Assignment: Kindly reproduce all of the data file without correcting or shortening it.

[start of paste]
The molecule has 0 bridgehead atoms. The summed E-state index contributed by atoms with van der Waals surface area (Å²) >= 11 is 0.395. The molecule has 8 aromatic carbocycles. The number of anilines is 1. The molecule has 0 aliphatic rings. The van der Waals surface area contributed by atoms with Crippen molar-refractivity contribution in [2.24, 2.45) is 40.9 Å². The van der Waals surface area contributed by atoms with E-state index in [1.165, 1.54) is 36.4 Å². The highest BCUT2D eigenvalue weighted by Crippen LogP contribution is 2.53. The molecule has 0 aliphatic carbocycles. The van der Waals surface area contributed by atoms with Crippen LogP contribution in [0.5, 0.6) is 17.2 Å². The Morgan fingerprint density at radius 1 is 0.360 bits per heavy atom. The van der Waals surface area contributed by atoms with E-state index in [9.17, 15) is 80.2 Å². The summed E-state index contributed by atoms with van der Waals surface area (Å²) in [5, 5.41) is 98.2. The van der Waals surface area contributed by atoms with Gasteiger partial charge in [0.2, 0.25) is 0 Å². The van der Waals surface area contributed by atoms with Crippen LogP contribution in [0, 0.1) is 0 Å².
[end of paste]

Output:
The molecule has 0 bridgehead atoms. The summed E-state index contributed by atoms with van der Waals surface area (Å²) >= 11 is 0.395. The molecule has 8 aromatic carbocycles. The number of anilines is 1. The molecule has 0 aliphatic rings. The van der Waals surface area contributed by atoms with Crippen molar-refractivity contribution in [2.24, 2.45) is 40.9 Å². The van der Waals surface area contributed by atoms with E-state index in [1.165, 1.54) is 36.4 Å². The highest BCUT2D eigenvalue weighted by Crippen LogP contribution is 2.53. The molecule has 0 aliphatic carbocycles. The van der Waals surface area contributed by atoms with Crippen LogP contribution in [0.5, 0.6) is 17.2 Å². The Morgan fingerprint density at radius 1 is 0.360 bits per heavy atom. The van der Waals surface area contributed by atoms with E-state index in [9.17, 15) is 80.2 Å². The summed E-state index contributed by atoms with van der Waals surface area (Å²) in [5, 5.41) is 98.2. The van der Waals surface area contributed by atoms with Gasteiger partial charge in [0.2, 0.25) is 0 Å². The van der Waals surface area contributed by atoms with Crippen LogP contribution in [0, 0.1) is 0 Å².